Although big oil and energy companies have been lobbying against formalising disclosure at the project level, the US Securities and Exchange Commission (SEC) proposed new rules on 11 December 2015 would require resource extraction companies listed on US stock exchanges to do just this. They will have to disclose payments made to the US federal government or foreign governments (including subnational governments) for the commercial development of oil, natural gas or minerals on a country-by-country and a project-by-project basis.
These rules are important because they will allow governments, civil society and journalists to follow the money and spot potential corruption risks. They are also in line with a new global norm that is bringing greater corporate transparency.
Transparency International and TI-USA have advocated for strong disclosure rules in the extractive sector to contribute to international transparency and accountability efforts. The extractive sector is rife with corruption and the benefit from extractive revenues in resource-rich countries too often does not reach large sections of their populations.
Project-level reporting by companies will also enhance the ability of investor groups to evaluate risk profiles and company performance.
The European Union, Canada and Norway have also moved in this direction. Similar measures regarding the disclosure of payments to governments made by European companies in the extractive and logging industries are in place. With last week’s US decision there is now the opportunity of instituting a global transparency standard in the oil and gas industry.
Many companies are cross listed on multiple exchanges and a consistent global standard would reduce compliance costs for such cross listed companies. Some companies are already publishing project by project reports, including Norway’s Statoil, Kosmos Energy and Tullow Oil, proving it can be done in a commercial environment.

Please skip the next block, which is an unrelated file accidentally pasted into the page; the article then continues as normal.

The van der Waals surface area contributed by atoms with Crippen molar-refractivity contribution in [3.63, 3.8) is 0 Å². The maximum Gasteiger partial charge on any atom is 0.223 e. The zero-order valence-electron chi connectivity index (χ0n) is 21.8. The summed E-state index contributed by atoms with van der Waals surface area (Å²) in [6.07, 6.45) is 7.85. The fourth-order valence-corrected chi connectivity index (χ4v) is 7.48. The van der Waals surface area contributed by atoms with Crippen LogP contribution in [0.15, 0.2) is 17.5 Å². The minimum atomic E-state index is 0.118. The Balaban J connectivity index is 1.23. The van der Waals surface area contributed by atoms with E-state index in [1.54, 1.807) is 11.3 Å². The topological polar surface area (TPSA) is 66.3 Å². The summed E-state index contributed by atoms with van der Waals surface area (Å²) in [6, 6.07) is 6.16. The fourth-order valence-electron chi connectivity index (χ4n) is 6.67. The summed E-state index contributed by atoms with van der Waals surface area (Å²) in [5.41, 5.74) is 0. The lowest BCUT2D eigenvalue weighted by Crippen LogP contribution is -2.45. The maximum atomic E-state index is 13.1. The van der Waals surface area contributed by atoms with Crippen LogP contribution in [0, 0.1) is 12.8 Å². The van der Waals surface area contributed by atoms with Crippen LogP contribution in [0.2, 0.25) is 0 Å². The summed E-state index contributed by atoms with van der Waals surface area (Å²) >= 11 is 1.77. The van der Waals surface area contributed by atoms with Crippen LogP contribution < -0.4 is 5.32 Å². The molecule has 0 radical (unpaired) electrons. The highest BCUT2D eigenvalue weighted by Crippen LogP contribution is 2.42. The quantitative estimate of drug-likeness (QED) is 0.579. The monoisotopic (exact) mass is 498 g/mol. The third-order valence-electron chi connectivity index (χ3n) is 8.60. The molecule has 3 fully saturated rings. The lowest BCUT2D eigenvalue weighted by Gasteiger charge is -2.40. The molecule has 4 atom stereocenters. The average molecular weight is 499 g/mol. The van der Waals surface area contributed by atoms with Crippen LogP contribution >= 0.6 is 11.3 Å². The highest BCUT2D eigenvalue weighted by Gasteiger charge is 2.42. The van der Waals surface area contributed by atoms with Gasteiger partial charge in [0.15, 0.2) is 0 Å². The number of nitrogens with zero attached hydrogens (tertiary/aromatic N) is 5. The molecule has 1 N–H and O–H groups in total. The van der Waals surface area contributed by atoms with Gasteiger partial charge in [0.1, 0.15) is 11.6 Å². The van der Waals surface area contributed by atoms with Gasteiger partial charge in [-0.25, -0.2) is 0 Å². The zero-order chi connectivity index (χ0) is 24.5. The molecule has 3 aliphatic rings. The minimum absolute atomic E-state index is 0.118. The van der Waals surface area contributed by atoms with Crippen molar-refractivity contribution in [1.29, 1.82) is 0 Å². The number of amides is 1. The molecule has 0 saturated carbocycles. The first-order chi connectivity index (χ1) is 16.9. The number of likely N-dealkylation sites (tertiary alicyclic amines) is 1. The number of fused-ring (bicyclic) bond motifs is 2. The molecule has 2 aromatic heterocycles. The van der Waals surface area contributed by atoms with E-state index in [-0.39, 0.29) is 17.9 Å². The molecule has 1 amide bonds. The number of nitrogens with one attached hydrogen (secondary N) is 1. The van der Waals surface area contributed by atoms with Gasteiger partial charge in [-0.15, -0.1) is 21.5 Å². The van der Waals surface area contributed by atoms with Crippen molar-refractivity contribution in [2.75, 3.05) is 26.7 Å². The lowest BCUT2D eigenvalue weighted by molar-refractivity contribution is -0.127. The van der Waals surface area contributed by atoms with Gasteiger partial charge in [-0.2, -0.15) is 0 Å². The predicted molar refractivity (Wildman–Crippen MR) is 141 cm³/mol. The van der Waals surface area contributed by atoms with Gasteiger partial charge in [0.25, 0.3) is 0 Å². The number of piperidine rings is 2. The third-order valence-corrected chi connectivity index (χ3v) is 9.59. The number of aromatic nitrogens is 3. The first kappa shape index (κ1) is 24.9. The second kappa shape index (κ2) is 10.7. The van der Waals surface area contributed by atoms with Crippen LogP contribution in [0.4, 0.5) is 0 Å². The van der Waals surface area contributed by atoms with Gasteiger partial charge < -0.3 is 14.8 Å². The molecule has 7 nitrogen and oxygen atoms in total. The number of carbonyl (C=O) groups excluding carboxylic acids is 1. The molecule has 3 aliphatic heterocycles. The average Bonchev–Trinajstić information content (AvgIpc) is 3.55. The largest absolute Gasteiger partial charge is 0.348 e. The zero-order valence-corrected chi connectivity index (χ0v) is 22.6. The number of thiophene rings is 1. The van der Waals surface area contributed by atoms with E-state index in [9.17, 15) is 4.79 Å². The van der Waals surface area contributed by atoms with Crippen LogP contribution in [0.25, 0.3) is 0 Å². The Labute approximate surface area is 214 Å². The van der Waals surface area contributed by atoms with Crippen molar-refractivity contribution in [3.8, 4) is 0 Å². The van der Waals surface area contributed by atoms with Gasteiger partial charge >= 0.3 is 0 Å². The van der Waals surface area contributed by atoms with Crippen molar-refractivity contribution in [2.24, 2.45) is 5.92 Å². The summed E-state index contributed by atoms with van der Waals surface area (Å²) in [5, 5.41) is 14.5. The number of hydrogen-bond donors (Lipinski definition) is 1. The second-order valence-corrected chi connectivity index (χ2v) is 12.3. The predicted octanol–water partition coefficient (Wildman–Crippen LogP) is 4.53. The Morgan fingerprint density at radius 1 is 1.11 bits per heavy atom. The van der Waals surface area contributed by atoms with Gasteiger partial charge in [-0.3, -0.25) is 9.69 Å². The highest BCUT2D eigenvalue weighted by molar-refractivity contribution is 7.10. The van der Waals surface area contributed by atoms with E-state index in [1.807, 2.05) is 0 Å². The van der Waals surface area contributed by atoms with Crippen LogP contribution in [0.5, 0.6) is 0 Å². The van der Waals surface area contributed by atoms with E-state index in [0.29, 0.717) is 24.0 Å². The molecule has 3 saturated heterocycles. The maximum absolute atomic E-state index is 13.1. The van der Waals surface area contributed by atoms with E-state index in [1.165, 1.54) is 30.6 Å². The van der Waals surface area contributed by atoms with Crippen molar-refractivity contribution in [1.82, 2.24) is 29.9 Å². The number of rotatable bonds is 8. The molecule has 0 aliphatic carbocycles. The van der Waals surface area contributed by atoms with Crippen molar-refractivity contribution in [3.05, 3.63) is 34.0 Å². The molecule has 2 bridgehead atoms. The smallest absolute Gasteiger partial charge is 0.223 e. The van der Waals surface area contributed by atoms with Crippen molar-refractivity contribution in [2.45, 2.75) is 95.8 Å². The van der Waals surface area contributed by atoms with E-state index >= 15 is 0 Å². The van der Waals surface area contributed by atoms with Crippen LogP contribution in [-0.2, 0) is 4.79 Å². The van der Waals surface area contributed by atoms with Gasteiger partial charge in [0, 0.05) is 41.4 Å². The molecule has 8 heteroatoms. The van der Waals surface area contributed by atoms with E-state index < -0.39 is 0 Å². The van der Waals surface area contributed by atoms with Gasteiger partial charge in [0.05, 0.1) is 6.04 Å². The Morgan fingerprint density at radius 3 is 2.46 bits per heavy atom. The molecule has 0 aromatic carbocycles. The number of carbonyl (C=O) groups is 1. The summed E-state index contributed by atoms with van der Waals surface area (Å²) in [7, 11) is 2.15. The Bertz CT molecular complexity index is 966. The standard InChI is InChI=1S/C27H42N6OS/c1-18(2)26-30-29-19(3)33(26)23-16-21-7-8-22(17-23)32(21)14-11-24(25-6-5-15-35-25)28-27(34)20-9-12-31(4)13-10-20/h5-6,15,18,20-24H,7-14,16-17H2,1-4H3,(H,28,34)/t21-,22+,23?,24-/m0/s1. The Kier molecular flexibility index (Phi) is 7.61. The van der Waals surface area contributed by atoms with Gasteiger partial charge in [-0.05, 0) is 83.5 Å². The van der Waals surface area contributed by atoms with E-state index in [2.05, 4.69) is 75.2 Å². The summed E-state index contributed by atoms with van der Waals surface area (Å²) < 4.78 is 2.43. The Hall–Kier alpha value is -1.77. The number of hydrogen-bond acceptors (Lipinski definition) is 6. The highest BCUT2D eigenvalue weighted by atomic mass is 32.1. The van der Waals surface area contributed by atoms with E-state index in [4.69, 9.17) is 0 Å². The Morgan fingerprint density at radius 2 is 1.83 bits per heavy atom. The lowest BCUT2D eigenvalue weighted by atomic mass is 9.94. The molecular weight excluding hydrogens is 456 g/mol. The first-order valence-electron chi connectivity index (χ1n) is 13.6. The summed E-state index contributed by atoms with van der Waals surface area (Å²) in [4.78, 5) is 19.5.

Transparency International, along with other activists, has advocated country-by-country reporting as a global standard in all sectors.
In the European Union, public country-by-country reporting already exists for the banking sector. Transparency International has been advocating for an extension of this legislation to all EU-based multinational companies.
This summer the European Parliament inserted a country-by-country measure into a Commission proposal on corporate governance rules, the Shareholder Rights Directive. This measure would mean the public disclosure of key corporate financial data, such as profits, taxes paid and a list of subsidiaries, in every country where companies operate.
EU Member States are negotiating this directive and the Commission is carrying out an impact-assessment due in the first quarter of 2016.
A transparency test
In addition to limiting corruption, country-by-country reporting will also help reduce the ability for companies to opaquely shift profits around the world to reduce their tax liabilities. Too often multinationals are able to exploit loopholes in domestic and international tax laws to move money from one country to the next, often through tax havens or “secrecy jurisdictions”, with the end goal of reducing or even eliminating the tax they pay to governments.
Country-by-country reporting will make it easier to reconcile whether companies are paying taxes in the jurisdictions that they have economic activities in.
Without leaks and whistleblowers, even governments only see a small window into the inner workings of companies, which makes proving tax avoidance or evasion nearly impossible. When multinational companies report on their profits, revenue, taxes paid, and number of employees, the numbers include aggregate global figures with subsidiaries’ results bundled together. This makes it harder to understand a corporation’s operations in any specific country.
The next phase of the US rule-making process is a public comment period to 25 January 2016. We applaud the SEC’s issuance of these rules and look forward to participating in the next phase of the discussion with a clear goal of ensuring strong final rules.
Editor's note, 17 Dec 2015: This article was amended on 17 December to remove France from the list of places moving toward greater disclosure. While France's parliament initially voted in favour of country-by-country reporting, the amendment was later rejected by a second vote in the National Assembly.
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